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Poston reviews Post & Soniat

Saturday Review: “Clarity, Consolation, and the end to Definition” a review by David E. Poston in NCLR Online Fall 2023.  
Wild Liar (2023) by Deborah Pope
Polishing the Glass Storm: A Sequence (2023) by Katherine Soniat.

To begin, Poston writes, “Their new collections show how they create noteworthy poetry and to explore similar themes and questions, even as they employ markedly different poetic techniques” Both of the poets do not shy away from sensitive topics such as death, grief, and reincarnation.

Poston describes Pope’s Wild Liar as, “wry and playful, to poignant and confessional, always with subtle command of language, pace, and form.” In the first section, Poston comments on the poetic craft within the poems by saying, “Its sonic devices – internal rhyme, alliteration, assonance – are a delight to the ear.” Poston continues, “The opening playfulness turns to longing,” and, “The sense of loss is tempered by whimsicality.” Pope also dives into topics such as the portrayals of female figures from myth, art, and history, then goes on to state, “The books final section continues to explore memory, moving through grief in solace, often in familiar North Carolina locales: Black Mountain, Topsail Island, Raleigh’s venerable Angus Barn steakhouse.”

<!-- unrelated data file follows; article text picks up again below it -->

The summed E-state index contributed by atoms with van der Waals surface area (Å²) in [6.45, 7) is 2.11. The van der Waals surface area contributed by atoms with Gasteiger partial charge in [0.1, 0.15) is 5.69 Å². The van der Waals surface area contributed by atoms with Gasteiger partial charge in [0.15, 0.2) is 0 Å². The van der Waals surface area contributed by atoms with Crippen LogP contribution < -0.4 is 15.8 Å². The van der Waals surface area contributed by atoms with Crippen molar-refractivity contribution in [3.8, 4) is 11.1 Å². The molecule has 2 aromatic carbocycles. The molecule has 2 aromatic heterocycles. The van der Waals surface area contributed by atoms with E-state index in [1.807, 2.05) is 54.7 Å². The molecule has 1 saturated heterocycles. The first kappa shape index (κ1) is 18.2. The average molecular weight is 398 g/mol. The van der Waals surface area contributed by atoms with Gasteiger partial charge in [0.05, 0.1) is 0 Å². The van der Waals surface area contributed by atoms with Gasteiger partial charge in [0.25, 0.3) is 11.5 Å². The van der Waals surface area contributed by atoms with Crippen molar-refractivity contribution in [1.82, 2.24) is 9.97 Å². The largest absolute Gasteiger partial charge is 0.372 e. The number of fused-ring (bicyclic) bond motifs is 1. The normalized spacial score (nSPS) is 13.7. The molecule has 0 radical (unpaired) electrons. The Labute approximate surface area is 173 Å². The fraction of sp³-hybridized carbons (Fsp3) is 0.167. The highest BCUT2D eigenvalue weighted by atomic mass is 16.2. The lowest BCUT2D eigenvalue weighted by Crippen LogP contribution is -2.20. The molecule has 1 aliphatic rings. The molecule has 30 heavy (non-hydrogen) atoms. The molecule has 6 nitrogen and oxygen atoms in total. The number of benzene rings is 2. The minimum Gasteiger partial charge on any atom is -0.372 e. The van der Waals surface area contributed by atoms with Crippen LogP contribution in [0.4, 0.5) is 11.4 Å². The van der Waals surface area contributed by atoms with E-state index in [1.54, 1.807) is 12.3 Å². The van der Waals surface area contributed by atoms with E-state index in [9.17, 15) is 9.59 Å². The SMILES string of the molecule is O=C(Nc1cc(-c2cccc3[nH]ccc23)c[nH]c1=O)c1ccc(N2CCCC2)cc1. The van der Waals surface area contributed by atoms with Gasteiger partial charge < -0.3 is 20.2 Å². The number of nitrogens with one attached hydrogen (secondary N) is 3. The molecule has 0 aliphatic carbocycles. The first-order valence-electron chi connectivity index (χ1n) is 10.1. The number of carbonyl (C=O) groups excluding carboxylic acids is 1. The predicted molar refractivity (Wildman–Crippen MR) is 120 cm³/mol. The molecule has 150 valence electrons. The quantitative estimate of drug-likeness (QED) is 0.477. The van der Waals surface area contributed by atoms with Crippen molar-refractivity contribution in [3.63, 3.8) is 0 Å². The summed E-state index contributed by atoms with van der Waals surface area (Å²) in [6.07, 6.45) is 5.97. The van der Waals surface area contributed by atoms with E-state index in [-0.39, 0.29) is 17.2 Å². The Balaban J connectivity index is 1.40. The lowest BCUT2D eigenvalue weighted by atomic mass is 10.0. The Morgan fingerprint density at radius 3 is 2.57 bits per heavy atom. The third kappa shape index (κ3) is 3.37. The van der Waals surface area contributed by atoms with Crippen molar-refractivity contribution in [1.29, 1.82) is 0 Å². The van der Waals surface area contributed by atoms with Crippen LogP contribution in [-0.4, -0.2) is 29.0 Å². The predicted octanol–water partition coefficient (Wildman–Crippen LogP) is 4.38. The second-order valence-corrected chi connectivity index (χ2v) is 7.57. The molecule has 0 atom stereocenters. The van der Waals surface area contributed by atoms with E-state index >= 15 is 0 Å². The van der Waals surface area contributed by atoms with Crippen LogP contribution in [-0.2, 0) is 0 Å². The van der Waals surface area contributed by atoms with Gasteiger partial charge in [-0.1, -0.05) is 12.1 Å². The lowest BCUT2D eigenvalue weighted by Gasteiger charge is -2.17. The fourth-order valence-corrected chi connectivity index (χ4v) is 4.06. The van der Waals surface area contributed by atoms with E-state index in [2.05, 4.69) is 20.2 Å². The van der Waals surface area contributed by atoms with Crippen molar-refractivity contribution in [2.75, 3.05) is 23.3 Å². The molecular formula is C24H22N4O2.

Soniat advises Polishing the Glass Storm: A Sequence “is best read sequentially within each section . . . and also from section to section, as one reads a novel.” While the format of Soniat’s poems may seem tricky to read at first, one will quickly realize that she not only makes art of the words she uses, but also where and how she places them. Poston states, “Rather than expect a beginning or an end, expect to find scenes of grief and suffering mixed with images of profound lyric beauty.” Poston goes on to say, “Everything in these poems is at once personal and universal, idiosyncratic and archetypal, ephemeral and eternal.”

Poston ends with stating, “Both these poets address the grief, the suffering, and the joys of this life, and both in their own ways look to the transcendent. There is much to admire in both these collections. Foremost, in Popes case it is the clarity of observed detail; in Soniat’s, it is the expanse of vision, leading us to, if not acceptance, at least an awareness that transcends the need for definition.”

Read the entire review and buy the books from your local independent bookstore.